Logging firm's chief sued over share sale
The Securities and Futures Commission is suing the chief executive of mainland company China Forestry in an attempt to freeze the proceeds of a questionable share sale he carried out just days before the company admitted its auditors had found possible accounting 'irregularities'.
China Forestry, which is one of the mainland's largest logging firms and counts American private equity giant Carlyle Group as its second-biggest investor, said auditors KPMG had queried its accounts on January 26 but did not disclose further details. The stock exchange then halted trading in its shares.
Chief executive Li Hanchun announced he was selling a 3.9 per cent stake worth HK$398.65 million in China Forestry on January 13. Standard Chartered arranged the share sale, which was completed four days later.
The SFC wants the court to freeze Li's Hong Kong assets up to the value of HK$398 million.
The securities regulator is also seeking to prevent Li from 'dealing in the listed securities of China Forestry Holdings whilst in possession of unpublished information about accounting irregularities at the company', according to its writ.
Spokesmen for China Forestry and Li could not be reached. An SFC spokesman declined to comment. A Hong Kong spokesman for Standard Chartered did not respond to an e-mail.
Li is not a well-known figure on the mainland or in Hong Kong, or a founding director of China Forestry. Just 35 years old, he joined the company in 2007.
China Forestry's IPO prospectus said that Li's duties were 'dealing with public relationship [sic] and regulatory matters'.
The company was founded by chairman Li Kwok Cheong, a self-made entrepreneur who started out as a tobacco trader in Shanxi province and who remains the company's largest shareholder with a 53 per cent stake. Li Kwok Cheong is not named in the SFC's writ.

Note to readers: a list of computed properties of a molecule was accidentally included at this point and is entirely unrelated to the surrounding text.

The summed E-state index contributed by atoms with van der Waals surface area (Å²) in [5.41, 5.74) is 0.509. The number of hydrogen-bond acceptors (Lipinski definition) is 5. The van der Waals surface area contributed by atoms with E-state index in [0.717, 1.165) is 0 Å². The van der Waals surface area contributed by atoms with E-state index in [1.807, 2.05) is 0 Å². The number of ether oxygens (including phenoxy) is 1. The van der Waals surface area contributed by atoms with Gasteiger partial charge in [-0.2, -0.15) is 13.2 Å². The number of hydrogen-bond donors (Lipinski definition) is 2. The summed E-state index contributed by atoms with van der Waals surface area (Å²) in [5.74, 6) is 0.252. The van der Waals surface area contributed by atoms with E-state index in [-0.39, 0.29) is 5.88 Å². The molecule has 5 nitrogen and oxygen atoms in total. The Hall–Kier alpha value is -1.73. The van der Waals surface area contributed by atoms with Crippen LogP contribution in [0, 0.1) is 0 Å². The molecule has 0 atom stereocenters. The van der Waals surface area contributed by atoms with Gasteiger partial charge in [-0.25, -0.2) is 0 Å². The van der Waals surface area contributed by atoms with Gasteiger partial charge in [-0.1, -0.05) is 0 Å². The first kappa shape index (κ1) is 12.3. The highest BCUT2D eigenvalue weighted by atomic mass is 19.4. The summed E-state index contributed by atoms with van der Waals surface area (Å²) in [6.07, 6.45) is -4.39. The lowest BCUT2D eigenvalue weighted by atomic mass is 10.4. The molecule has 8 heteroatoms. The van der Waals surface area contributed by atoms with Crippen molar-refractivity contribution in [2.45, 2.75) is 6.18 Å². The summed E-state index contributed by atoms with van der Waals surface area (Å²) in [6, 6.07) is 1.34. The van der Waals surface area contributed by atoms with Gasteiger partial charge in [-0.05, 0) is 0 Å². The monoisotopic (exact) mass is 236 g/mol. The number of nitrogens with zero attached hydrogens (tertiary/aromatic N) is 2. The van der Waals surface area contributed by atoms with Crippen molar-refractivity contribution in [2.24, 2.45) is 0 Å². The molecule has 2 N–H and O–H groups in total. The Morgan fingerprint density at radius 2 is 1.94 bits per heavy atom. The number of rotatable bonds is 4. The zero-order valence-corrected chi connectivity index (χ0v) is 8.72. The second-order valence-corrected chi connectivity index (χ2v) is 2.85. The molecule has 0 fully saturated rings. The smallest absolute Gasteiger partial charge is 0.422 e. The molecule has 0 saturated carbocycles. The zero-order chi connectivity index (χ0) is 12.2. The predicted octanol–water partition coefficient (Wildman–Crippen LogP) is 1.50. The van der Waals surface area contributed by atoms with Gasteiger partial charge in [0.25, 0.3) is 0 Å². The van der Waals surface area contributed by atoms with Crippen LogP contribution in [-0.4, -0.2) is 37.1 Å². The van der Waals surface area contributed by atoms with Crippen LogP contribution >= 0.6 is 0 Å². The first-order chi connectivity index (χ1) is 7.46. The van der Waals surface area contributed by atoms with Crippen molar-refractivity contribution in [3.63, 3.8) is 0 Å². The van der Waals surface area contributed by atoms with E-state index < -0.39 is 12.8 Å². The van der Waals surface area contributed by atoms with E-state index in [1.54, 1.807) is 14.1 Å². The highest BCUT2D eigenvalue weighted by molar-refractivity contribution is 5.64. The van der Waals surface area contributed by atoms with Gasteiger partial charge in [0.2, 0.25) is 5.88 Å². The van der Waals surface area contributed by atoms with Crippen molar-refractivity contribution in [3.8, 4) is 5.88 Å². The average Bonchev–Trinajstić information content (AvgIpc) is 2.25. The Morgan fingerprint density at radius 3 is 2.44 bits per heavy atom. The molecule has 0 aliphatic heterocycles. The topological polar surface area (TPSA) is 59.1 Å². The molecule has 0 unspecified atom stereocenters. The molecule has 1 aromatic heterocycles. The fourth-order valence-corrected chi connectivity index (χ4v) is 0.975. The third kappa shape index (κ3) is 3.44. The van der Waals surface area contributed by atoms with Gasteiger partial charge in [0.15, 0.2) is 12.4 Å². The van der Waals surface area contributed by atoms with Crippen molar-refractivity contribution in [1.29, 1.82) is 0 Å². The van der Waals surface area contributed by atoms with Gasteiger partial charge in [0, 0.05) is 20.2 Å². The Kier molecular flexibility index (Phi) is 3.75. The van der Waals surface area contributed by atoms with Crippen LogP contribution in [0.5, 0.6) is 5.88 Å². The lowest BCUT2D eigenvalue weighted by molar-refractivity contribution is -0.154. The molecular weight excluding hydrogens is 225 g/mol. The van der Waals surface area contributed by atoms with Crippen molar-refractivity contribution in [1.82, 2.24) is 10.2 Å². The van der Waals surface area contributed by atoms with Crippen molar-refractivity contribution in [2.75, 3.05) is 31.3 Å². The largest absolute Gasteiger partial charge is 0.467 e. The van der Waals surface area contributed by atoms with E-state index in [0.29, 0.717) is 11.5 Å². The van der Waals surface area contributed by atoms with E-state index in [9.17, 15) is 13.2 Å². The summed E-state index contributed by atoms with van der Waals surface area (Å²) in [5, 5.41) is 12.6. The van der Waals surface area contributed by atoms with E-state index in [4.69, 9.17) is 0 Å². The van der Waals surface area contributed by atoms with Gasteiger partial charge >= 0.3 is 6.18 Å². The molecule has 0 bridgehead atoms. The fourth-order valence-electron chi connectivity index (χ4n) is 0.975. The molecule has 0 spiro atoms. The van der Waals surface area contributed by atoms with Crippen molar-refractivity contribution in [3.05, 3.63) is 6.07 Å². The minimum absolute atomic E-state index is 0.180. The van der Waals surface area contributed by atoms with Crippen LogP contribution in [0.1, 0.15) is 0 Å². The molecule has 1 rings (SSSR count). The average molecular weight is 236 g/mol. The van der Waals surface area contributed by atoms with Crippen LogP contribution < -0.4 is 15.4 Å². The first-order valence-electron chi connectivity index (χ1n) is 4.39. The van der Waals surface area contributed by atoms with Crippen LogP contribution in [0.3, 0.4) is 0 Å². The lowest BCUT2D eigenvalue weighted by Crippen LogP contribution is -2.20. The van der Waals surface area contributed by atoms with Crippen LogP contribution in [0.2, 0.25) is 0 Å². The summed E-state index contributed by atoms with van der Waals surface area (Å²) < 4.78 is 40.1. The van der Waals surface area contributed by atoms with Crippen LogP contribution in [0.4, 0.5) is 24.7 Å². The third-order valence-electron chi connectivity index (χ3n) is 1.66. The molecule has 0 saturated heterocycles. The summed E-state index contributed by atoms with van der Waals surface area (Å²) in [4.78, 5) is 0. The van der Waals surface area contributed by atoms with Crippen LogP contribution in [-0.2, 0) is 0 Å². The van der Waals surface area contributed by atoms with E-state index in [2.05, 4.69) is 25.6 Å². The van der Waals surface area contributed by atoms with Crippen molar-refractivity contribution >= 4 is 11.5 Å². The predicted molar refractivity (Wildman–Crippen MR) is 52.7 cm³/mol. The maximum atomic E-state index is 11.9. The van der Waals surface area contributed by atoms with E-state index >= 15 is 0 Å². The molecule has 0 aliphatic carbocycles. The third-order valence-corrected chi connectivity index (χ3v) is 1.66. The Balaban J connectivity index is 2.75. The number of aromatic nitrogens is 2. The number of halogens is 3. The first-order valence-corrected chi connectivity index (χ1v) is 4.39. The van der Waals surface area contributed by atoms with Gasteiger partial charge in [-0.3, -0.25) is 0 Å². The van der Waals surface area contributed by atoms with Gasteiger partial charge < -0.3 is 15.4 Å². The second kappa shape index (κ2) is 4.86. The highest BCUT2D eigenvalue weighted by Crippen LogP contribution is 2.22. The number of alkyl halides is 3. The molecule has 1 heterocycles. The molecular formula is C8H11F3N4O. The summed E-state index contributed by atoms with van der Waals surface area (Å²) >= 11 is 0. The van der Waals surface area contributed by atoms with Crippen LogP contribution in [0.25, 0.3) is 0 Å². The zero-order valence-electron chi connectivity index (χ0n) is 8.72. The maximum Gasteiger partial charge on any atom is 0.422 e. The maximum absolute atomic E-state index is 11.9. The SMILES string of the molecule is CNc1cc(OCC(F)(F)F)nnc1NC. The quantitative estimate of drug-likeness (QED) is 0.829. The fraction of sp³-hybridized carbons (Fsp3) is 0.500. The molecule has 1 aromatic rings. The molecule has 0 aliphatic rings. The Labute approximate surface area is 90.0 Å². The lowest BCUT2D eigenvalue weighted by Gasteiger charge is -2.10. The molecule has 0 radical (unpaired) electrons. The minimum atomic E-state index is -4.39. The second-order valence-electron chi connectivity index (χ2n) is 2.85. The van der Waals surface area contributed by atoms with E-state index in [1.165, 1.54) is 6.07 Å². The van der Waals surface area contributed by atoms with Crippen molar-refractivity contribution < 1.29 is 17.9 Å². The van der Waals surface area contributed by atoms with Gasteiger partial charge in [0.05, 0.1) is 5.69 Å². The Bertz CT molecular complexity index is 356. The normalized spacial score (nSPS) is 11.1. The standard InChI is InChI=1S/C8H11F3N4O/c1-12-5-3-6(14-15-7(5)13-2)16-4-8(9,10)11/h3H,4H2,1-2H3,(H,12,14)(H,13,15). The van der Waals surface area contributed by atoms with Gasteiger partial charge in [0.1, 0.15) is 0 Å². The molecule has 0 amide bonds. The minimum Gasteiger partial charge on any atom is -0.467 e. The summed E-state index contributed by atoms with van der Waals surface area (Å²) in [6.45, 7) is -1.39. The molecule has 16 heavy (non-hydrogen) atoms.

China Forestry listed on the Hong Kong Stock Exchange in December 2009, raising HK$1.55 billion. It boasted a star-studded cast of Wall Street and City of London luminaries as its advisers and investors.
Swiss Bank UBS, which declined to comment, and British stockbroker Cazenove, whose Asian business has since been bought by Standard Chartered, sold China Forestry's IPO to investors. The Carlyle Group, which boasts assets worth US$100 billion, bought into China Forestry before its listing and still owns 11 per cent of the logging company.
Someone with direct knowledge of the situation said the buyout house did not buy any of the shares Li Hanchun sold on January 17. Carlyle declined to comment.
In its January 26 statement, China Forestry disclosed that: 'During the audit process in respect of the financial year ended 31 December 2010 currently under way, possible irregularities have been identified by KPMG.'
It added that 'duties of persons suspected to be involved in the possible irregularities have been suspended', without disclosing their identity.
Debt ratings agency Moody's downgraded China Forestry's bonds after that statement. The bonds plunged in value to a price representing 55 cents on the dollar, Bloomberg reported on January 28.